Massachusetts voters could pass a referendum to legalize marijuana for recreational use in November and state senators are getting ready.
Members of a special senate committee are in Colorado to see how the state regulates and controls marijuana sales.
FOX25 is the only local television station traveling with them. Anchor Vanessa Welch was in Denver Monday where legalization hasn't caused any huge issues in the state.
The Colorado state marijuana director says there have not been any huge red flags since voters changed the state constitution there to make marijuana legal for recreational use, they haven't seen an increase in usage or a big uptick in crime.
But he did warn our lawmakers about possible dangers if voters give recreational marijuana the green light. It gives new meaning to rocky mountain high.
Marijuana is legally sold in Colorado, taxed and regulated like alcohol. Along Denver's green mile, pot shops sit across the street from restaurants. And we could soon see the same thing in the Bay State.
Voters may decide the issue on the November ballot, which is why the senators are in Colorado.
Mass. Senator Jason Lewis chairs a special committee on marijuana. The group went to Denver to research how Colorado regulates recreational pot.
FOX25 caught up with them after their first meeting where they learned half of all sales involve edibles.
"We have to be careful about having products with THC in them that appeal to kids," he said.
Marijuana infused gummy bears have been mistaken for candy and state leaders FOX25 heard from Monday say edibles contributed to at least one death.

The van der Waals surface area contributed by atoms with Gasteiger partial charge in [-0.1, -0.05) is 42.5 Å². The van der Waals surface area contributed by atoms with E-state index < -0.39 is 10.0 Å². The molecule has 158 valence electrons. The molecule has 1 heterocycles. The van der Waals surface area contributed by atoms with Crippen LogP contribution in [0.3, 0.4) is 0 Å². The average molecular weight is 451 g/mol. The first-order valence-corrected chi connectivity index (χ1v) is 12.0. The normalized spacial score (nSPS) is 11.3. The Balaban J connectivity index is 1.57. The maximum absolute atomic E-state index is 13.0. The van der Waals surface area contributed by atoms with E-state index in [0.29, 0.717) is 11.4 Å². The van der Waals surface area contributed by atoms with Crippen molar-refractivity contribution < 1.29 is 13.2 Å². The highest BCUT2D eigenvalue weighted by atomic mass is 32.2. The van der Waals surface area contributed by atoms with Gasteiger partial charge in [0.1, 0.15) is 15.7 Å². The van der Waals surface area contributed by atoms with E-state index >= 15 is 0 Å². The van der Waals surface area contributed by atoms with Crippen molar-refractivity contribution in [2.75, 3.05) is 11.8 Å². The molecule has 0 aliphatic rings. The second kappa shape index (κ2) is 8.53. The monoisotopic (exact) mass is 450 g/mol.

Senator Vinnie Demacedo, who is against legalization, said, "That is something I would try to address immediately and make sure we don't get into the edible market."
Colorado leaders encouraged our senators to delay legalizing edibles.
And warned them about allowing people to grow marijuana at home, at least in the beginning. They've had trouble with unlicensed growers shipping marijuana to be sold illegally in other states.
But the issue our senators asked the most questions about involved testing for people driving under the influence of marijuana.
The police chief of Erie, Colorado told them it's not easy.
"It is much more difficult to determine impairment with THC. Number one we can't identify, we don't have breathalyzer," he said.
Lawmakers could use what they learned here to tweak the law if Massachusetts voters say yes to recreational pot.
Taxpayers are also not funding this trip, it was paid for by the Millbank Memorial Fund, which calls itself a non-partisan group aimed at improving the health of populations.
On Tuesday, the senators will tour places where marijuana is grown and find out how Colorado tracks the drug from seed to sale.
We will be with them and Welch will be back Tuesday night at 10 with incredbile video of a local grow operation.
Cox Media Group